On November 25, 2007, immediately before execution of the warrant, the police team that was going to execute the warrant held a meeting. The police team consisted of at least 11 officers. Officer Honda, who had visited the building many times in his police work, drew a diagram of the building and explained to the other officers that the targeted apartment was the first door on the left on the third floor. He explained that there was a second door, but that it was not the targeted door.

The officers executed the search warrant on the evening of November 25, 2007. Officers Acevedo and Alaniz were the "breach" officers, meaning that their duty was to break down the door with a 50-pound metal cylinder. When they reached the top of the stairs, the breach officers went past the first apartment, on the left, to the second one, on the right. One of them commented that there were no numbers on the doors. The breach officers state that Officer Alaniz knocked on the door of the apartment on the right, announced his office, and said he had a search warrant. The residents of the apartment testified that they did not hear the knocking or announcements. Officers Acevedo and Alaniz then battered the door with the metal cylinder until it gave way.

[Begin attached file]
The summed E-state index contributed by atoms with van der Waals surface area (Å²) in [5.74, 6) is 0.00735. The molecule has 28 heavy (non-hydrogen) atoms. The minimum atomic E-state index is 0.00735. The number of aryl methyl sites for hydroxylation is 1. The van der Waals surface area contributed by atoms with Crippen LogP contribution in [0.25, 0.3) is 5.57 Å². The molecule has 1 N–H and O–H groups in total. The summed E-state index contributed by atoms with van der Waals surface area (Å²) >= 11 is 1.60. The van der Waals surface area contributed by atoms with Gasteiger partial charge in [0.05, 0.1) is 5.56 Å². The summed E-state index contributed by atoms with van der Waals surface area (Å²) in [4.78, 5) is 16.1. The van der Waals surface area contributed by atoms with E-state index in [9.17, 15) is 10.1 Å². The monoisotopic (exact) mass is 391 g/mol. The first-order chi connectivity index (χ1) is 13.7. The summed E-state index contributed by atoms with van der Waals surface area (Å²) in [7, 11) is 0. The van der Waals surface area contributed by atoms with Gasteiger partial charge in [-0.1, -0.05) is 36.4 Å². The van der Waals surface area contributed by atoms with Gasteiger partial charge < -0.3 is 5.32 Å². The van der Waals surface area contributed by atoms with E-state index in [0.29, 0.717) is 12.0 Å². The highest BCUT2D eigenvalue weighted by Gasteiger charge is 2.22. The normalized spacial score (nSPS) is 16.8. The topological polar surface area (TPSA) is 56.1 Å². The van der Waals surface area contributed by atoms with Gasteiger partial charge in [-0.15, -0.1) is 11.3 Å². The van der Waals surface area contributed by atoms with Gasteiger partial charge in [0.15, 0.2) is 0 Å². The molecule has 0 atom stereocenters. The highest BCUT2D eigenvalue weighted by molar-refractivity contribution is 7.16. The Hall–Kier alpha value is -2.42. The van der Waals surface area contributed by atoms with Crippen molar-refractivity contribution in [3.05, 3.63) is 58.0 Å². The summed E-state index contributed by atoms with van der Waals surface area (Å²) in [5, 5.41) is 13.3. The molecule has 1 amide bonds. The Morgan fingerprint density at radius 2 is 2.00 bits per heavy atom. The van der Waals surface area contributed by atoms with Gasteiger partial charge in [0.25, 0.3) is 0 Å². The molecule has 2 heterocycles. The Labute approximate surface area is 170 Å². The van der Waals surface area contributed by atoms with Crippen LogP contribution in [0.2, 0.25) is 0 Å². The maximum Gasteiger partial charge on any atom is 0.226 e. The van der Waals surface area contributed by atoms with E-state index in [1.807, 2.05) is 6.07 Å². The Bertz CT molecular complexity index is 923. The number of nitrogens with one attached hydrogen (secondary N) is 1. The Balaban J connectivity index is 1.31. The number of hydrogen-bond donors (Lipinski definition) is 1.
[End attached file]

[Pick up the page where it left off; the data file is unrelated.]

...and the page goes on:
Several police officers (it is disputed exactly how many) entered Plaintiffs' apartment to encounter Plaintiffs Collette Stamps, her boyfriend Walter Hopkins, and Ms. Stamps' three minor children having dinner. Officer Honda, who entered the apartment shortly after the breach, said that the majority of officers who were in the apartment at that time had their guns drawn and were pointing them at the occupants.

Police soon realized they were in the wrong apartment, apologized, and went over to the apartment on the left to execute the search warrant. They later came back to replace the door, although Plaintiffs stated that the replacement door did not lock properly. Plaintiffs claim that they have all suffered emotional distress since the incident and that the children have needed treatment by a psychologist.